A star is born as America finds its Emma

David Lister
Tuesday 20 August 1996 00:02 BST

Jane Austen fever is once again sweeping America. A new film of Emma, which opens in Britain next month, has thrilled Americans from the President downwards. It follows the Oscar triumph of Sense and Sensibility and the critically acclaimed BBC export of Pride And Prejudice.

But the success of Emma is the biggest surprise. There was some consternation in Britain, not only among Jane-ites, when the American producers Miramax cast the 23-year-old Hollywood starlet Gwyneth Paltrow in the title role.

Best known over here for being the girlfriend of the actor Brad Pitt and appearing opposite him in the thriller, Seven, the American, untested in classical roles, seemed an odd choice to play Austen's matchmaker.

However, Paltrow, has prov-ed a triumph in the role, with an understated and whimsical performance which has had audiences in Los Angeles and New York cheering. Last weekend it took $2.5m and its takings per screen are bigger than those for the blockbuster, Independence Day. British distributors expect the film to be one of the biggest hits of the autumn.

Time magazine said with this performance, "Gwyneth Paltrow emerges as the most elegant actress of her generation". She is joined by a largely British cast, with Jeremy Northam as her mentor, Mr Knightley, and supporting performances from Alan Cumming, Juliet Stevenson, Greta Scacchi, Polly Walker, Ewan McGregor, and show-stealing performances from real-life daughter and mother, Sophie Thompson and Phyllida Law, as the garrulous Miss Bates and her mother.

Miss Thompson as Miss Bates, "a great talker on little matters" as Austen describes the character, has the most poign-ant moment of the film as the anguish and pain on her face are palpable when Emma insults her at the picnic. The film is adapted and directed by Douglas McGrath, an American who co-wrote Bullets Over Broadway with Woody Allen.

After the rave review in the American press, President Clinton requested a private screening at the White House where he sat next to Paltrow. He told McGrath afterwards that he was a Jane Austen fan. McGrath said: "One of his many feelings of affection for England is that he proposed to Hillary for the first time in the Lake District. She finally succumbed back in romantic Arkansas."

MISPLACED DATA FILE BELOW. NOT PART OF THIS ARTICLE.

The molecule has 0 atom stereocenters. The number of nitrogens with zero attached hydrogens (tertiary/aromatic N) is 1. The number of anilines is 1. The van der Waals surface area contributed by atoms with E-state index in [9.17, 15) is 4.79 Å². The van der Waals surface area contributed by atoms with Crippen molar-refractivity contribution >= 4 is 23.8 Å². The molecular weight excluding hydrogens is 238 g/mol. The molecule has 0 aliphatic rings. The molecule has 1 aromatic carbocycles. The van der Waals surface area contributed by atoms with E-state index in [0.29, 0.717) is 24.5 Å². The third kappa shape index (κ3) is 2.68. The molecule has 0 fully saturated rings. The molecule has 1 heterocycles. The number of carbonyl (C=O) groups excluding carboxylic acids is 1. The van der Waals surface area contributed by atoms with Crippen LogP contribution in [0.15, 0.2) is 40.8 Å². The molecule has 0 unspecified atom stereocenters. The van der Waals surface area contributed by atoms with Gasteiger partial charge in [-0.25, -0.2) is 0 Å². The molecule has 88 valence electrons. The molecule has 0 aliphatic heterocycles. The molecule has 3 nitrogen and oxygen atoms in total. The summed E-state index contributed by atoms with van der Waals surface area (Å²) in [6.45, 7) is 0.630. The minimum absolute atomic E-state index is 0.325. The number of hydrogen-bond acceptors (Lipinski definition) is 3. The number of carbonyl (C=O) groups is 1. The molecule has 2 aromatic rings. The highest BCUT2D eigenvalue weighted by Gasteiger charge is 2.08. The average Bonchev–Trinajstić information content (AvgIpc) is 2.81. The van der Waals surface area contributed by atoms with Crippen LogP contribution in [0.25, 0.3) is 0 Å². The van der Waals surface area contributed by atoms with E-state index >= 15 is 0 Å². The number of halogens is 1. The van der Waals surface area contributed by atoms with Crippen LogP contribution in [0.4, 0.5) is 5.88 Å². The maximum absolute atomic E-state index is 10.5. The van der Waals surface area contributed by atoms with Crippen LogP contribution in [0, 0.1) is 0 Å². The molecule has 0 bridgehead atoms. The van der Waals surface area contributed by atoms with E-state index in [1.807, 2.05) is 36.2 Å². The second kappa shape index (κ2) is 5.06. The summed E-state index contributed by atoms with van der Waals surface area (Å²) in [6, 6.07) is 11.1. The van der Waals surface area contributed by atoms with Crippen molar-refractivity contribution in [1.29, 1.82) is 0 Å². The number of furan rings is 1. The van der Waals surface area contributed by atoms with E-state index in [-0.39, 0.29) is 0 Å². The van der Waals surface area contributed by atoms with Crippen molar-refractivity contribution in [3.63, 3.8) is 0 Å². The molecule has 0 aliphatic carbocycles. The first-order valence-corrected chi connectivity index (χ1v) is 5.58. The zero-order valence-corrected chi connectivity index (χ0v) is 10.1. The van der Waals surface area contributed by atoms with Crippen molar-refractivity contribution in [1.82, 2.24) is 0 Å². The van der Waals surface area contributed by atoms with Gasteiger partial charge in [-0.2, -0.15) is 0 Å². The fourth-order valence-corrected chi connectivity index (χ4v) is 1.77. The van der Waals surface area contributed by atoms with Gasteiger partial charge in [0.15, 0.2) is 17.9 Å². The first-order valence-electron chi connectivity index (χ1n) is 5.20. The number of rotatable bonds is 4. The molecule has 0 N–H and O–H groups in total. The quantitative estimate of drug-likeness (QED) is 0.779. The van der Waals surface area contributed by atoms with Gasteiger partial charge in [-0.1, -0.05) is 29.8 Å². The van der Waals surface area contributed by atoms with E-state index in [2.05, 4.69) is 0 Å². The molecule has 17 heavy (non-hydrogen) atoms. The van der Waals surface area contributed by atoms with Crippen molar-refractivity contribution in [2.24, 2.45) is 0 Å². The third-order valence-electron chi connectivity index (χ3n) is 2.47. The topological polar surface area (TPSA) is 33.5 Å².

McGrath added that President Clinton asked Paltrow how she had perfected her English accent, telling her that while studying at Oxford "he would go to tea parties just to listen to the musical way the women spoke, and the film brought that back".

Paltrow, the daughter of the actress Blythe Danner and the television producer Bruce Paltrow, is described by McGrath as "the next Meryl Streep. Men adore and women love her but don't envy her. She has a beauty you don't feel threatened by".

She now looks set to corner the market, at least temporarily, in British classic heroines. She is currently filming the role of Estella in a remake of Great Expectations.

Join our commenting forum

Join thought-provoking conversations, follow other Independent readers and see their replies


Thank you for registering

Please refresh the page or navigate to another page on the site to be automatically logged inPlease refresh your browser to be logged in